Someone thought it might be me driving! Nice thought. 


Greyfriars Herb Garden

Started in November 2008, Greyfriars Herb Garden sought to provide a therapeutic garden that linked in with the historical use of the site.[1] Over the course of the first year, three plant beds have been fully established at various points in the graveyard and spring 2010 will see the establishment of beds five and six plus a wildflower area. The group combines outdoor and indoor activities and utilises communal teaching methods, drawing upon volunteer’s skill sets and experience to educate volunteers about the uses of herbs and their preparation. Outdoor activities consist of digging, planting and harvesting, whereas indoor activities include bed planning, a herb study time and group communal meals with the wood workshop and cookery course.

Herbs harvested have been made into a variety of saleable items such as teas, bath bags, lip balms and sleep pillows and the culinary herbs have begun to be used within the cookery programmes.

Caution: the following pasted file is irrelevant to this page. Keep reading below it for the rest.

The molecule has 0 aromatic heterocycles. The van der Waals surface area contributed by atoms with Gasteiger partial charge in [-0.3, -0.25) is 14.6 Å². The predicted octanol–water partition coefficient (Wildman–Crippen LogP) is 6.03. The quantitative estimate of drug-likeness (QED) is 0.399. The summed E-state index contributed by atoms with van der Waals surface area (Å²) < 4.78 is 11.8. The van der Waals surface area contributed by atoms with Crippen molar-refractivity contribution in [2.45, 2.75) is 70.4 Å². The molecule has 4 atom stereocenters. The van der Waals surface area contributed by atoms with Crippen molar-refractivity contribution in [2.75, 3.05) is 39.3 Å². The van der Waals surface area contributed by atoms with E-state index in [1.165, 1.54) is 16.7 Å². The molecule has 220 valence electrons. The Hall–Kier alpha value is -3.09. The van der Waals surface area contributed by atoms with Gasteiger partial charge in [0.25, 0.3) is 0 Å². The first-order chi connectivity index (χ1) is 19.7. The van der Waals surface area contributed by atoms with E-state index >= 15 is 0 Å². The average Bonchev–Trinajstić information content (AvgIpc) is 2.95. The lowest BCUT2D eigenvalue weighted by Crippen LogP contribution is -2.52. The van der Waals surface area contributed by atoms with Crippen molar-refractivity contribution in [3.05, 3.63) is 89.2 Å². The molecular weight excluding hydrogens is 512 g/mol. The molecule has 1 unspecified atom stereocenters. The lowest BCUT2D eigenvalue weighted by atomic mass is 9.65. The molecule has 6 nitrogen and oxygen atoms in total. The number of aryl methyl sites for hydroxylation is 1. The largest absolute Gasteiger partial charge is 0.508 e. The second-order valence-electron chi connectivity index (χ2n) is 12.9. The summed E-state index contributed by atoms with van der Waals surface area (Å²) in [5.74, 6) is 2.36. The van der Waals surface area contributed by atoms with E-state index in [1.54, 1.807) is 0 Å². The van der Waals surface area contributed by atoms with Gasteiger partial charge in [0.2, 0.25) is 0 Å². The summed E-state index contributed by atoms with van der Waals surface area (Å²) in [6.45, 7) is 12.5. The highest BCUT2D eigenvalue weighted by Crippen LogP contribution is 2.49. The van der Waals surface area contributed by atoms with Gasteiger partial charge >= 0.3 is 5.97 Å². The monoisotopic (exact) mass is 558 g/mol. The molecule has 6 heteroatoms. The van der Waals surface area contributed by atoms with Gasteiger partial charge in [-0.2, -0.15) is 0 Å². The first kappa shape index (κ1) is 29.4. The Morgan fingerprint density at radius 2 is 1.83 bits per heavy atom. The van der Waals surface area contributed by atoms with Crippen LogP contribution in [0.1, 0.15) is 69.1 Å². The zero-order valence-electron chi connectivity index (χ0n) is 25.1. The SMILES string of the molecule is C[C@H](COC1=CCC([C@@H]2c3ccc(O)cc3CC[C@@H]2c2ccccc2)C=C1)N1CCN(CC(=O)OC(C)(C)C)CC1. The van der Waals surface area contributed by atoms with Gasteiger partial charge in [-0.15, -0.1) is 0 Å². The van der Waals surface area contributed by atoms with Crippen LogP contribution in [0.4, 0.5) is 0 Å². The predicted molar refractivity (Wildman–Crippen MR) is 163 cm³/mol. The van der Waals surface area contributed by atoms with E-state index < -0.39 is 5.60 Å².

The project has one paid Sessional Worker and sees an average of 6 volunteers per session. Although the majority of volunteers have not come directly through the other services offered by the project many the volunteers who regularly attend are dealing with mental health and social exclusion issues. The project also attempts to engage with rough sleepers who live in the graveyard and in many ways it is believed the rough sleepers prevent vandalism to the beds.

Greyfriars Herb Garden has also opened its door to other agencies that might benefit from the therapeutic and educational aspect of the garden. In the past year groups have been welcomed from BUPA and the Rock Trust. Formal partnerships have also been established with Federation of City Farms and Community Gardens and Trellis with both the Sessional worker and volunteers participating in networking events and/or leading workshops.

2010 will see the further establishment of two more beds, one of which is being planned as a dyers bed with the hope to eventually link in with the textiles project for the dying of wool and fabric.

[1] Prior to the erection of Greyfriars Kirk and graveyard a Franciscan herb garden occupied the site.